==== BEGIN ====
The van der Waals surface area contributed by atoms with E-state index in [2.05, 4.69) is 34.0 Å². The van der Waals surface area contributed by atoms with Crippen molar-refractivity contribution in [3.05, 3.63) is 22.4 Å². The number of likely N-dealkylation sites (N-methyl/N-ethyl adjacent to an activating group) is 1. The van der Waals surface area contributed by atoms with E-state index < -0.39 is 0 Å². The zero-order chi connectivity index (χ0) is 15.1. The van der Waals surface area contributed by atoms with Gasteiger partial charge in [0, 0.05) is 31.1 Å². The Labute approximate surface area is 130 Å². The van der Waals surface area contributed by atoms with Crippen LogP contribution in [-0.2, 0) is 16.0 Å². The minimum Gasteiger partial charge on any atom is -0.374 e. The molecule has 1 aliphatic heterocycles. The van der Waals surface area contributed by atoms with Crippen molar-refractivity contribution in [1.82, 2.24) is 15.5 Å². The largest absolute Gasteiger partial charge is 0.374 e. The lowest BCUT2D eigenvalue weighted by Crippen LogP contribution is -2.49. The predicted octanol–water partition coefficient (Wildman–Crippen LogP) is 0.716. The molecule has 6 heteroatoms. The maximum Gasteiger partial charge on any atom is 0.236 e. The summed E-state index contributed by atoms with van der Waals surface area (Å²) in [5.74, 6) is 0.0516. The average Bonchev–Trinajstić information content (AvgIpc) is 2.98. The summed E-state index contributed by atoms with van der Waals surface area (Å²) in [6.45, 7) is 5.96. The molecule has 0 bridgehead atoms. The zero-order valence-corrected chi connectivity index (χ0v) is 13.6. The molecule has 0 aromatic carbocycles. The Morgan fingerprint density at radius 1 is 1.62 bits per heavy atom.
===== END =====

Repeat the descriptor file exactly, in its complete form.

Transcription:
The van der Waals surface area contributed by atoms with E-state index in [2.05, 4.69) is 34.0 Å². The van der Waals surface area contributed by atoms with Crippen molar-refractivity contribution in [3.05, 3.63) is 22.4 Å². The number of likely N-dealkylation sites (N-methyl/N-ethyl adjacent to an activating group) is 1. The van der Waals surface area contributed by atoms with E-state index < -0.39 is 0 Å². The zero-order chi connectivity index (χ0) is 15.1. The van der Waals surface area contributed by atoms with Gasteiger partial charge in [0, 0.05) is 31.1 Å². The Labute approximate surface area is 130 Å². The van der Waals surface area contributed by atoms with Crippen LogP contribution in [-0.2, 0) is 16.0 Å². The minimum Gasteiger partial charge on any atom is -0.374 e. The molecule has 1 aliphatic heterocycles. The van der Waals surface area contributed by atoms with Crippen molar-refractivity contribution in [1.82, 2.24) is 15.5 Å². The largest absolute Gasteiger partial charge is 0.374 e. The lowest BCUT2D eigenvalue weighted by Crippen LogP contribution is -2.49. The predicted octanol–water partition coefficient (Wildman–Crippen LogP) is 0.716. The molecule has 6 heteroatoms. The maximum Gasteiger partial charge on any atom is 0.236 e. The summed E-state index contributed by atoms with van der Waals surface area (Å²) in [5.74, 6) is 0.0516. The average Bonchev–Trinajstić information content (AvgIpc) is 2.98. The summed E-state index contributed by atoms with van der Waals surface area (Å²) in [6.45, 7) is 5.96. The molecule has 0 bridgehead atoms. The zero-order valence-corrected chi connectivity index (χ0v) is 13.6. The molecule has 0 aromatic carbocycles. The Morgan fingerprint density at radius 1 is 1.62 bits per heavy atom.